Unswayed by arguments such as this, Brahe proposed his own system: the sun, moon and stars circle an immobile Earth, as in the Ptolemaic system, while the planets circle the sun, as in the Copernican system [see box]. This “Tychonic” system retained the advantages of geocentrism. With it there was no motion of the hulking, lazy Earth to explain. Neither was there any missing annual parallax demanding vastly distant, and giant, stars—the stars in Brahe's system lay just beyond the planets and were quite reasonably sized. Yet so far as the planets were concerned, the Tychonic system and the Copernican system were mathematically identical. Thus, Brahe's system also retained the Copernican mathematical elegance that Brahe thought circumvented all that was superfluous or discordant in Ptolemy's system.
When Galileo began to view the heavens with his telescope, he made a number of findings that directly contradicted Ptolemy's ancient cosmology. He saw that Jupiter had moons, proving that the universe could harbor more than one center of motion. He also observed the phases of Venus, showing that it circled the sun. These findings were not, however, understood as proof that Earth revolves around the sun because they were fully compatible with the Tychonic system.
The 200-Year Argument
In the middle of the 1600s, well after the deaths of pioneers such as Copernicus, Brahe and Galileo, Italian astronomer Giovanni Battista Riccioli published an encyclopedic assessment of cosmological options that he called (after Ptolemy's great work) the Almagestum Novum. Riccioli weighed many arguments for and against the Copernican system, arguments dealing with matters of astronomy, physics and religion. But Riccioli judged that two main arguments tipped the balance decisively against Copernicus. Both were based on scientific objections. Both were rooted in Brahe's ideas. Neither would be answered decisively until some hundreds of years later.
One argument was based on the inability to detect certain effects that Riccioli said a rotating planet should produce in projectiles and falling bodies. Brahe had felt that a rotating Earth should deflect a projectile away from a straight path. Yet these deflections would not be observed until the 19th century, when French scientist Gaspard-Gustave de Coriolis worked out a full mathematical description of such effects.
The other argument was the one Brahe had made about star size, which Riccioli updated with telescopic observations. (Brahe had worked without a telescope.) Having designed a repeatable procedure for measuring the diameters of stars, he found that stars looked smaller than Brahe thought. Yet the telescope also increased the sensitivity to annual parallax, which still had not been detected, implying that the stars had to be even farther away than Brahe had assumed. The net effect was that stars still had to be every bit as titanic as Brahe had said.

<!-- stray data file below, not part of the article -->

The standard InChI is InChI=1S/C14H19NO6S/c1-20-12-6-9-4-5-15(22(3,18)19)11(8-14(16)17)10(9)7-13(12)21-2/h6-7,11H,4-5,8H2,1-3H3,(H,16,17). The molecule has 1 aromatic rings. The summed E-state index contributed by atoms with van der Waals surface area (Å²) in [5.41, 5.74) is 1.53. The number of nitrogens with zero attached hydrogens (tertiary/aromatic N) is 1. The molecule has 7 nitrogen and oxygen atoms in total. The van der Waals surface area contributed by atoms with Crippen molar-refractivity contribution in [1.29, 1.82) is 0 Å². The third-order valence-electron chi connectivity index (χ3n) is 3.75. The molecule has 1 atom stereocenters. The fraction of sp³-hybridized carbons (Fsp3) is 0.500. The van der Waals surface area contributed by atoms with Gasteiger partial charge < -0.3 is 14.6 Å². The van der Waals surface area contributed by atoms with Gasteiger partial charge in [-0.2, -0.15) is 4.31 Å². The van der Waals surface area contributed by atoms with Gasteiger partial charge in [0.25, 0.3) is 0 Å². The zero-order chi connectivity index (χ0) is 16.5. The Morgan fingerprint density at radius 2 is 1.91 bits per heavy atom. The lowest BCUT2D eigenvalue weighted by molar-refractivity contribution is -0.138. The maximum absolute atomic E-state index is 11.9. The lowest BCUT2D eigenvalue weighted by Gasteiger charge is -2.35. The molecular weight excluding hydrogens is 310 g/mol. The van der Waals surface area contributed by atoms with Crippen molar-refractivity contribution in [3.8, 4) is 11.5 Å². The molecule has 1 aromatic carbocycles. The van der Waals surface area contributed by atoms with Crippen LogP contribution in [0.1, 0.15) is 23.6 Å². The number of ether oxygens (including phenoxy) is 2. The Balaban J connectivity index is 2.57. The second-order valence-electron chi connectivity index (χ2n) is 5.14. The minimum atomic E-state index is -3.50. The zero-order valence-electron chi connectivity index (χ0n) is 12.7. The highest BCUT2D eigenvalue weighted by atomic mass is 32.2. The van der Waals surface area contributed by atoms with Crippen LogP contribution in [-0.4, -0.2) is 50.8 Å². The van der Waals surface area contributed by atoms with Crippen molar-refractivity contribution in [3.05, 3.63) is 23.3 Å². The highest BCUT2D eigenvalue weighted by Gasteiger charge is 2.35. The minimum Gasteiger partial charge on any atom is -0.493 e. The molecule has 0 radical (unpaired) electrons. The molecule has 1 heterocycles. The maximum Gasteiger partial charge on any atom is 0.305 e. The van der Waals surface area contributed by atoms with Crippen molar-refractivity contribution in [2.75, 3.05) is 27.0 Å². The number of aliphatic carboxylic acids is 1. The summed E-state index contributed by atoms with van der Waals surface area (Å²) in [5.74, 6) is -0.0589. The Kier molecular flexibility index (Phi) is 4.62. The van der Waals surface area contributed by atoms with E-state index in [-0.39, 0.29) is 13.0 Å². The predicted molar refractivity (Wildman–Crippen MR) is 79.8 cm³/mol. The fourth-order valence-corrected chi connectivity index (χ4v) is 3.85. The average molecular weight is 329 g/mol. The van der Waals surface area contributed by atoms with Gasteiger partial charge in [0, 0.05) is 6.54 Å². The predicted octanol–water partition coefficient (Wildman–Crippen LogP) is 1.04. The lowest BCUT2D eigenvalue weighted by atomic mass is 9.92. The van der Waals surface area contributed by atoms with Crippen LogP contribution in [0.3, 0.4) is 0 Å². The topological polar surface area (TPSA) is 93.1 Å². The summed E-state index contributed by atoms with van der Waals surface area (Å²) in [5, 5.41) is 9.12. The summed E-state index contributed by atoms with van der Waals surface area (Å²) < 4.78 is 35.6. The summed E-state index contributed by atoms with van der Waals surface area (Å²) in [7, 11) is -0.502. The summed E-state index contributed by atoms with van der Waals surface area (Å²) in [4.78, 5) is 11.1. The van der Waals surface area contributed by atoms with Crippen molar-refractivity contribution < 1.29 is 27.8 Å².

Riccioli complained about the Copernicans appealing to divine omnipotence to get around this scientific problem. A Jesuit priest, Riccioli could hardly deny the power of God. But still he rejected this approach, saying, “Even if this falsehood cannot be refuted, nevertheless it cannot satisfy the more prudent men.”
The acceptance of Copernicanism was thus held back by a lack of hard scientific evidence to confirm its almost incredible claims about cosmic and stellar magnitudes. In 1674 Robert Hooke, curator of experiments for the British Royal Society, admitted, “Whether the Earth move or stand still hath been a problem, that since Copernicus revived it, hath much exercised the wits of our best modern astronomers and philosophers, amongst which notwithstanding there hath not been any one who hath found out a certain manifestation either of the one or the other.”
By Hooke's time a growing majority of scientists accepted Copernicanism, although, to a degree, they still did so in the face of scientific difficulties. Nobody convincingly recorded the annual stellar parallax until Friedrich Bessel did it in 1838. Around that same time, George Airy produced the first full theoretical explanation for why stars appear to be wider than they are, and Ferdinand Reich first successfully detected the deflection of falling bodies induced by Earth's rotation. Also, of course, Isaac Newton's physics—which did not work with Brahe's system—had long since provided an explanation of how Brahe's “hulking, lazy” Earth could move.
Back in Galileo's and Riccioli's day, however, those opposed to Copernicanism had some quite respectable, coherent, observationally based science on their side. They were eventually proved wrong, but that did not make them bad scientists. In fact, rigorously disproving the strong arguments of others was and is part of the challenge, as well as part of the fun, of doing science.